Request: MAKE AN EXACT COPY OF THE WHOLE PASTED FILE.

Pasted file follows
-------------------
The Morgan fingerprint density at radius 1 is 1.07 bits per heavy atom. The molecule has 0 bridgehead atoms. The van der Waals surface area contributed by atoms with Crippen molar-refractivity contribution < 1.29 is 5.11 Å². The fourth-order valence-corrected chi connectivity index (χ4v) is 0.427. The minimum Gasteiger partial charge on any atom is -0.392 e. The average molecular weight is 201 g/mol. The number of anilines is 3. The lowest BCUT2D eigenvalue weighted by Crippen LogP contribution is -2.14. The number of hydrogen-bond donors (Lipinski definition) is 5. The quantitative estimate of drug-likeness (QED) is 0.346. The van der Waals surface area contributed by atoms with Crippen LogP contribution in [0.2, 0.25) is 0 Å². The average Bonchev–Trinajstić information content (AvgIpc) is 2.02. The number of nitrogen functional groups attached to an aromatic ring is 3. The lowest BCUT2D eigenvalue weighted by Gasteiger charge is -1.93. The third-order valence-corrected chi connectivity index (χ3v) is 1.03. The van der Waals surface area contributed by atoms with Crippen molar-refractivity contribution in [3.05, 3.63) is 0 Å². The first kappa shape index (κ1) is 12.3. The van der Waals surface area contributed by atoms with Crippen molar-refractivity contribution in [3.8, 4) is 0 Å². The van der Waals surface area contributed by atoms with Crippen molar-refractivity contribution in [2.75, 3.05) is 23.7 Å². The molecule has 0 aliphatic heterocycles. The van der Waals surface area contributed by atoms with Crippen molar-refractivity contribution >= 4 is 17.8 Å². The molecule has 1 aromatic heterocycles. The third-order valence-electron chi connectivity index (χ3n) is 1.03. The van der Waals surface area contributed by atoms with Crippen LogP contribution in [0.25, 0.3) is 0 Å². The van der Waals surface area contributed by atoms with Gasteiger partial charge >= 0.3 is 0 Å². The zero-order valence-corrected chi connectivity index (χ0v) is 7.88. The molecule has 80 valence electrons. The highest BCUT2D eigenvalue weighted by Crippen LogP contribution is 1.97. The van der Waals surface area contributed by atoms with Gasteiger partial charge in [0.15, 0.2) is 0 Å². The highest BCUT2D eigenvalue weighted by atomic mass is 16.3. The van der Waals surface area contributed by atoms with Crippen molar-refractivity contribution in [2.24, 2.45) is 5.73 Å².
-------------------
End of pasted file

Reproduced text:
The Morgan fingerprint density at radius 1 is 1.07 bits per heavy atom. The molecule has 0 bridgehead atoms. The van der Waals surface area contributed by atoms with Crippen molar-refractivity contribution < 1.29 is 5.11 Å². The fourth-order valence-corrected chi connectivity index (χ4v) is 0.427. The minimum Gasteiger partial charge on any atom is -0.392 e. The average molecular weight is 201 g/mol. The number of anilines is 3. The lowest BCUT2D eigenvalue weighted by Crippen LogP contribution is -2.14. The number of hydrogen-bond donors (Lipinski definition) is 5. The quantitative estimate of drug-likeness (QED) is 0.346. The van der Waals surface area contributed by atoms with Crippen LogP contribution in [0.2, 0.25) is 0 Å². The average Bonchev–Trinajstić information content (AvgIpc) is 2.02. The number of nitrogen functional groups attached to an aromatic ring is 3. The lowest BCUT2D eigenvalue weighted by Gasteiger charge is -1.93. The third-order valence-corrected chi connectivity index (χ3v) is 1.03. The van der Waals surface area contributed by atoms with Crippen molar-refractivity contribution in [3.05, 3.63) is 0 Å². The first kappa shape index (κ1) is 12.3. The van der Waals surface area contributed by atoms with Crippen molar-refractivity contribution in [3.8, 4) is 0 Å². The van der Waals surface area contributed by atoms with Crippen molar-refractivity contribution in [2.75, 3.05) is 23.7 Å². The molecule has 0 aliphatic heterocycles. The van der Waals surface area contributed by atoms with Crippen molar-refractivity contribution >= 4 is 17.8 Å². The molecule has 1 aromatic heterocycles. The third-order valence-electron chi connectivity index (χ3n) is 1.03. The van der Waals surface area contributed by atoms with Crippen LogP contribution in [0.25, 0.3) is 0 Å². The van der Waals surface area contributed by atoms with Gasteiger partial charge >= 0.3 is 0 Å². The zero-order valence-corrected chi connectivity index (χ0v) is 7.88. The molecule has 80 valence electrons. The highest BCUT2D eigenvalue weighted by Crippen LogP contribution is 1.97. The van der Waals surface area contributed by atoms with Gasteiger partial charge in [0.15, 0.2) is 0 Å². The highest BCUT2D eigenvalue weighted by atomic mass is 16.3. The van der Waals surface area contributed by atoms with Crippen molar-refractivity contribution in [2.24, 2.45) is 5.73 Å².